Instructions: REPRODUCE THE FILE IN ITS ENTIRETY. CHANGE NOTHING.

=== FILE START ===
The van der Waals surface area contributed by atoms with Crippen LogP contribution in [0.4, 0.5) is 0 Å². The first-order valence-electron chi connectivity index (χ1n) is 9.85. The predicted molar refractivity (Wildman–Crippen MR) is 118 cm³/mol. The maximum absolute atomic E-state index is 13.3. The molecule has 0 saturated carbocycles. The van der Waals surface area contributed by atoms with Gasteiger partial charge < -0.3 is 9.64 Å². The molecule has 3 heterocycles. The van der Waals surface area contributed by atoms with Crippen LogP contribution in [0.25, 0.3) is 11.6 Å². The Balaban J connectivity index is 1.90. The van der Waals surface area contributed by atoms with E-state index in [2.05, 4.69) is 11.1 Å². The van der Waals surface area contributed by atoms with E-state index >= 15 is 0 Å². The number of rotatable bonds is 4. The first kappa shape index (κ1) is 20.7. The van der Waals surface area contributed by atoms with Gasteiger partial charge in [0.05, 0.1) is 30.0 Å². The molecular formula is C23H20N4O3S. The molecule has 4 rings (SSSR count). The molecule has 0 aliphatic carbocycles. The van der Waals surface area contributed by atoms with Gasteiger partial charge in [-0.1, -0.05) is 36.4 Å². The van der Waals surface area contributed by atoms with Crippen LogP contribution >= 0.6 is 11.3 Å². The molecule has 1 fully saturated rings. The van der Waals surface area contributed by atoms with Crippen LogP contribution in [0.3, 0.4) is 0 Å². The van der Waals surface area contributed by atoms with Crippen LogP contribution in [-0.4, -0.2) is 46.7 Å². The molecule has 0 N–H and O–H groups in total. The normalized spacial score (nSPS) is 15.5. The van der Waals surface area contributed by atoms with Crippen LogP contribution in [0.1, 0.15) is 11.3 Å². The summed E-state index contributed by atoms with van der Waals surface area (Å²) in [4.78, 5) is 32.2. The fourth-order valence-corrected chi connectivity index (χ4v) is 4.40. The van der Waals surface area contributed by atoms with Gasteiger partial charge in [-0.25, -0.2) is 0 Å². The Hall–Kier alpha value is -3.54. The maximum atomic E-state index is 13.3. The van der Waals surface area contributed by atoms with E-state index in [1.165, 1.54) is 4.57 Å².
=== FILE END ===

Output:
The van der Waals surface area contributed by atoms with Crippen LogP contribution in [0.4, 0.5) is 0 Å². The first-order valence-electron chi connectivity index (χ1n) is 9.85. The predicted molar refractivity (Wildman–Crippen MR) is 118 cm³/mol. The maximum absolute atomic E-state index is 13.3. The molecule has 0 saturated carbocycles. The van der Waals surface area contributed by atoms with Gasteiger partial charge < -0.3 is 9.64 Å². The molecule has 3 heterocycles. The van der Waals surface area contributed by atoms with Crippen LogP contribution in [0.25, 0.3) is 11.6 Å². The Balaban J connectivity index is 1.90. The van der Waals surface area contributed by atoms with E-state index in [2.05, 4.69) is 11.1 Å². The van der Waals surface area contributed by atoms with E-state index >= 15 is 0 Å². The number of rotatable bonds is 4. The first kappa shape index (κ1) is 20.7. The van der Waals surface area contributed by atoms with Gasteiger partial charge in [0.05, 0.1) is 30.0 Å². The molecular formula is C23H20N4O3S. The molecule has 4 rings (SSSR count). The molecule has 0 aliphatic carbocycles. The van der Waals surface area contributed by atoms with Gasteiger partial charge in [-0.1, -0.05) is 36.4 Å². The van der Waals surface area contributed by atoms with Crippen LogP contribution >= 0.6 is 11.3 Å². The molecule has 1 fully saturated rings. The van der Waals surface area contributed by atoms with Crippen LogP contribution in [0.3, 0.4) is 0 Å². The van der Waals surface area contributed by atoms with Crippen LogP contribution in [-0.4, -0.2) is 46.7 Å². The molecule has 0 N–H and O–H groups in total. The normalized spacial score (nSPS) is 15.5. The van der Waals surface area contributed by atoms with Crippen LogP contribution in [0.1, 0.15) is 11.3 Å². The summed E-state index contributed by atoms with van der Waals surface area (Å²) in [4.78, 5) is 32.2. The fourth-order valence-corrected chi connectivity index (χ4v) is 4.40. The van der Waals surface area contributed by atoms with Gasteiger partial charge in [-0.25, -0.2) is 0 Å². The Hall–Kier alpha value is -3.54. The maximum atomic E-state index is 13.3. The van der Waals surface area contributed by atoms with E-state index in [1.165, 1.54) is 4.57 Å².